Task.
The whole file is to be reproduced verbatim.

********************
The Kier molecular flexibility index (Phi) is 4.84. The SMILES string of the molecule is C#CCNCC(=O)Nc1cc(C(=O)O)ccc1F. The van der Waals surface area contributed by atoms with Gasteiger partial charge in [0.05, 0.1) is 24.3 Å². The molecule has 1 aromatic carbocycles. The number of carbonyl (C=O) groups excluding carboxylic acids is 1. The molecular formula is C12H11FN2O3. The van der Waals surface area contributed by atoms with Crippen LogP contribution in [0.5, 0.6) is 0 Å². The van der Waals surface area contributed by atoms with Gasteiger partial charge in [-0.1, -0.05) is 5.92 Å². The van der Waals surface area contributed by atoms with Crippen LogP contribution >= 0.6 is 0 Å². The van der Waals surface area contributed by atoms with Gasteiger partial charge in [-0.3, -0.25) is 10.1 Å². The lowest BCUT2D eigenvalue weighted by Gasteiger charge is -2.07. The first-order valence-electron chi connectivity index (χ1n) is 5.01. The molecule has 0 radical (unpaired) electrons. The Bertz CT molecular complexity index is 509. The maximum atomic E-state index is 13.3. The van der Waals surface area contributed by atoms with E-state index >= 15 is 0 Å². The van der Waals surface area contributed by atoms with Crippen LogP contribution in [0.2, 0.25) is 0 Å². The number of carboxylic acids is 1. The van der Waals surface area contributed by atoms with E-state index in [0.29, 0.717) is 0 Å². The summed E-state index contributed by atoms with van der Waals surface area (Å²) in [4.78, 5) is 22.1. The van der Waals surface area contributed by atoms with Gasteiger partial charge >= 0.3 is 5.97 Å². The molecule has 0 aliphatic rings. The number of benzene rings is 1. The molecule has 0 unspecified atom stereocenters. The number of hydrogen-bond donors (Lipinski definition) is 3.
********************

The Kier molecular flexibility index (Phi) is 4.84. The SMILES string of the molecule is C#CCNCC(=O)Nc1cc(C(=O)O)ccc1F. The van der Waals surface area contributed by atoms with Gasteiger partial charge in [0.05, 0.1) is 24.3 Å². The molecule has 1 aromatic carbocycles. The number of carbonyl (C=O) groups excluding carboxylic acids is 1. The molecular formula is C12H11FN2O3. The van der Waals surface area contributed by atoms with Crippen LogP contribution in [0.5, 0.6) is 0 Å². The van der Waals surface area contributed by atoms with Gasteiger partial charge in [-0.1, -0.05) is 5.92 Å². The van der Waals surface area contributed by atoms with Crippen LogP contribution >= 0.6 is 0 Å². The van der Waals surface area contributed by atoms with Gasteiger partial charge in [-0.3, -0.25) is 10.1 Å². The lowest BCUT2D eigenvalue weighted by Gasteiger charge is -2.07. The first-order valence-electron chi connectivity index (χ1n) is 5.01. The molecule has 0 radical (unpaired) electrons. The Bertz CT molecular complexity index is 509. The maximum atomic E-state index is 13.3. The van der Waals surface area contributed by atoms with E-state index >= 15 is 0 Å². The van der Waals surface area contributed by atoms with Crippen LogP contribution in [0.2, 0.25) is 0 Å². The number of carboxylic acids is 1. The van der Waals surface area contributed by atoms with E-state index in [0.29, 0.717) is 0 Å². The summed E-state index contributed by atoms with van der Waals surface area (Å²) in [4.78, 5) is 22.1. The van der Waals surface area contributed by atoms with Gasteiger partial charge >= 0.3 is 5.97 Å². The molecule has 0 aliphatic rings. The number of benzene rings is 1. The molecule has 0 unspecified atom stereocenters. The number of hydrogen-bond donors (Lipinski definition) is 3.